Last Modified: October 23, 2005
Dear OncoLink "Ask The Experts,"
After receiving a TURP procedure, I was told that a T1B, 3+3 tumor was found in 19 out of the 99 slices of prostate tissue removed. The tumor's presence was not reflected in an elevated PSA score or a digital exam. What does the (B)3+3 rating mean?
Richard Whittington, MD, Associate Professor of Radiation Oncology at the University of Pennsylvania School of Medicine, responds:
"(B) 3+3" are actually the two critical parameters in staging and prognosis. This is a T1b, Gleason 6 (3+3) prostate cancer.
T1 means no palpable disease (unable to feel it on digital exam). T1a is incidental cancer with Gleason score <8 and fewer than 5% of the chips in a TURP specimen containing tumor. Stage T1B is defined as a Gleason 8-10 or >5% of the TURP chips containing tumor. Stage T1c is no palpable tumor but a positive biopsy (done because of an elevated PSA). T2 disease means a palpable nodule within the gland on digital rectal exam: T2a if the nodule is less than 1/2 of one lobe, T2b if more than 1/2 of one lobe, and T2c if both lobes.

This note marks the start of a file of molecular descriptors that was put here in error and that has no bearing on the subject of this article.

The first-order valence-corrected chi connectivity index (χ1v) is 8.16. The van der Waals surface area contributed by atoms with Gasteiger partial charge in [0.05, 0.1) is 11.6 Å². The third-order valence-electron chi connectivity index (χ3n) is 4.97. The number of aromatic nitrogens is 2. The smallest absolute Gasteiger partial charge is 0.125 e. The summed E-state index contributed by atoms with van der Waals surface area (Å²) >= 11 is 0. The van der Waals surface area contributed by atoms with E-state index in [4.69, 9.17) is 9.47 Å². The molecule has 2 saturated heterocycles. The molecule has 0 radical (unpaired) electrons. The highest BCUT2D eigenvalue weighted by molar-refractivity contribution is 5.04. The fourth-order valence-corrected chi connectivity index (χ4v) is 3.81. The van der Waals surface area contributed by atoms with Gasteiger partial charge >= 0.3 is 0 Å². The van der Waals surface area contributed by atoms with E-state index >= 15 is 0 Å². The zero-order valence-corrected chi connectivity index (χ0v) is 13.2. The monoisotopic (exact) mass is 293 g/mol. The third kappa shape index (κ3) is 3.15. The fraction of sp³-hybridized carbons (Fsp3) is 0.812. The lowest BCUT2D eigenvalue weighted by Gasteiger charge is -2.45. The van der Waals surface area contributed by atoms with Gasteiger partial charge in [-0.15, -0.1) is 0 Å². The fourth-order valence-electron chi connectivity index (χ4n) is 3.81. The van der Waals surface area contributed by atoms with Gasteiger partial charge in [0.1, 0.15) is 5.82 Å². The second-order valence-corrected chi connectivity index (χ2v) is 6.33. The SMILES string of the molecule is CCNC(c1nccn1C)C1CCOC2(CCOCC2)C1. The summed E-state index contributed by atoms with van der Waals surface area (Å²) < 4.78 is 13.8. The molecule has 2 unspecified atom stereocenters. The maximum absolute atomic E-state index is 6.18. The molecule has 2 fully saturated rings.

The Gleason 6 score (see Gleason description below) is a combination of two sub-scores that tells you how big the tumor is and how aggressively it may behave.
The important thing to keep in mind is that the hierarchy of good vs. bad tumors does not directly correlate to the staging system. T1a has the best prognosis, followed by T1c/T2a. T2b is next, followed by T1b, followed by T2c.
Gleason score: The pathologist characterizes how much the cancer looks like normal prostate tissue, and this is known as the grade of the tumor. Pathologists often use a scale when they grade prostate tumors known as the Gleason score. The Gleason score runs from 2 to 10, with 2 being a very normal looking tumor and 10 being a very abnormal looking tumor. Generally, the more abnormal the tumor looks, the more aggressively it acts. We characterize grades on a scale because, together with staging, it gives us a way to offer a prognosis and it often guides our choice of therapy.
Jul 6, 2010 - A mandatory second opinion to interpret prostate needle biopsy prior to radical prostatectomy in a few cases results in differences that may affect therapy, according to research published in the July issue of the The Journal of Urology.
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